Stop Being a Wimp Learn How to Say NO

How to Say NO

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How to Say No

I wrote a post about saying Why We Said No to Disney. I realized it hit a nerve with people. The purpose wasn’t to debate whether you should go to Disney or not. The purpose was to help people understand that saying “No” can lead to saying  yes to more important things. I am often faced with decisions as we all are. Decisions that I have to give an answer to and the answer reaches far more than the immediate implications. I wish to say “Yes” but saying “Yes” means I have to say no to other things. That was the primary reason I decided to open my own business and work from home. I wanted to say “Yes” to what I want and “No” to the things that didn’t matter. The problem is a lot of people do not know how to say “No”.

How to say No

I believe you can say “No”. If you have a goal in mind. If your goal is to spend more time with your family then saying “Yes” to activities that take you away from them will not work. If define who you are and what you want then you will come to a better conclusion. I recently saw this in my Facebook feed a parent was having issues with their child. Their child was used to receiving everything they ever touched. It was hard to watch the parent face a sudden job loss. The truth of the matter is they had been saying “Yes” for so long that they didn’t really plan for what would happen if their income stopped. It doesn’t matter if you have a lot of money or very little. The ability you have to say “No” will in fact increase how you look at what is important.

How to say NO

  1.  The first thing you need to do is determine five goals you have for your family. Your goals should be a mix of immediate  goals and future goals. Make sure your goals are:

a) Measurable ( I will save $20 a week  by cutting coupons and shopping the sales flyer. I will put that $20 into a interest bearing savings account. I will do this for 52 weeks. Then I will take the $1040 and put $500 into an emergency find $250 in a college fund $250 in a vacation fund and $40 into disposable income.

b) Define a time period for your goal. It can be I will do this for 30 days, a week, or 5 years. We set our college savings goal for 18 years but paid them off in less than 5 years.

c) Write down why you want to take on this goal. It will remind you later when things get tough. I carried a pictures of my kids near my credit card. The less I used it the closer I got to my goal to pay off college.

d) Offer yourself a reward that isn’t tied to money. I love to read a good book so I blocked off time to read.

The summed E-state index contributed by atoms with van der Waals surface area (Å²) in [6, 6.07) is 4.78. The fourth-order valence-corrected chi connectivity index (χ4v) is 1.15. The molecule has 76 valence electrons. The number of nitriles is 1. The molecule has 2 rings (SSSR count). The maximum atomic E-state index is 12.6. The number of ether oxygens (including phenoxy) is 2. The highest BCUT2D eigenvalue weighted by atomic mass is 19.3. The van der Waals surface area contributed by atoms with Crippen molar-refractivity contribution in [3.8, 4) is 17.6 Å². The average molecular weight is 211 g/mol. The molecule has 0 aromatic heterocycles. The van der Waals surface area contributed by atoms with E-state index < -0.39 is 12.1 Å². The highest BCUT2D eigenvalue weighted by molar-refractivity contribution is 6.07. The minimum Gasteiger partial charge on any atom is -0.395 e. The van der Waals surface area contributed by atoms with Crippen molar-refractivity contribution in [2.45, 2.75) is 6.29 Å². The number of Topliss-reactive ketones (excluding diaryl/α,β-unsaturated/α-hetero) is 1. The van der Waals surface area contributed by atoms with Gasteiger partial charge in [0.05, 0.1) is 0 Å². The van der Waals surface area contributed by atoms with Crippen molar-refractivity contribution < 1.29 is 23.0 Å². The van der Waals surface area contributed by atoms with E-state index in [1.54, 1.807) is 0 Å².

e) Understand the purpose of your goal and share it with everyone that you will need to help you achieve the goal

f) Write your goal down in a place everyone can see

2) Write a list of things that you really do not need. In our case it was new cars. We bought one new car in the last 14 years. That was only because the used version was so close to the new car price that I got that it didn’t make sense not t0 buy it new. We figure by driving use cars that are paid off we save $300 a month. That adds up to almost $4,000 a year.

3) Have a family meeting and determine what you are willing to give up as a family.

4) Show the kids the outcome if you are planning to buy a new house let them look online to see new houses. If you are planning to pay off debt explain the extra money you will have each month since you will not be paying on money you borrowed.

5) Follow your plan

7) Keep Track so create a system that you can measure your achievement

8) Have weekly updates and place the amount saved on a board or the refrigerator.

9) Assign a saver of the week the person who made the biggest impact toward the goal. That person gets their free activity of choice. My kids really got into not being able to have something in order to save for college. I took them to mine and my husband’s college the University of Florida and showed them around. That was very motivating. The talk about how they are going to cheer for the football team when they get older. I also bought them each a jersey.

10) Understand that success is based on saying “NO” it isn’t what you save it is what you spend. If you spend less you will have more.

What are you going to say “NO” to so you can say “yes” to something more important?

Also Read These:

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Why we said No to Disney World

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I’m Tired of Being Broke So Why am I Smiling?

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How to Save Up Money

Topic: How to Say No

Comments

  1. Heather Hernandez says

    Yep – saying no is a good skill to have! Many find it easy to say “No” to themselves – but harder to say “No” to others, especially family members. Practice makes it easier – and when your family understands the goal you’ll get their cooperation!
    Heather Hernandez recently posted..Gift a Free Sample of Yogi TeaMy Profile

  2. Carrie Loper says

    I agree it can by so easy to say “no” to myself and so hard to say “no” to my kids. As they get older though they are starting to get why we choose to say “no” more often.

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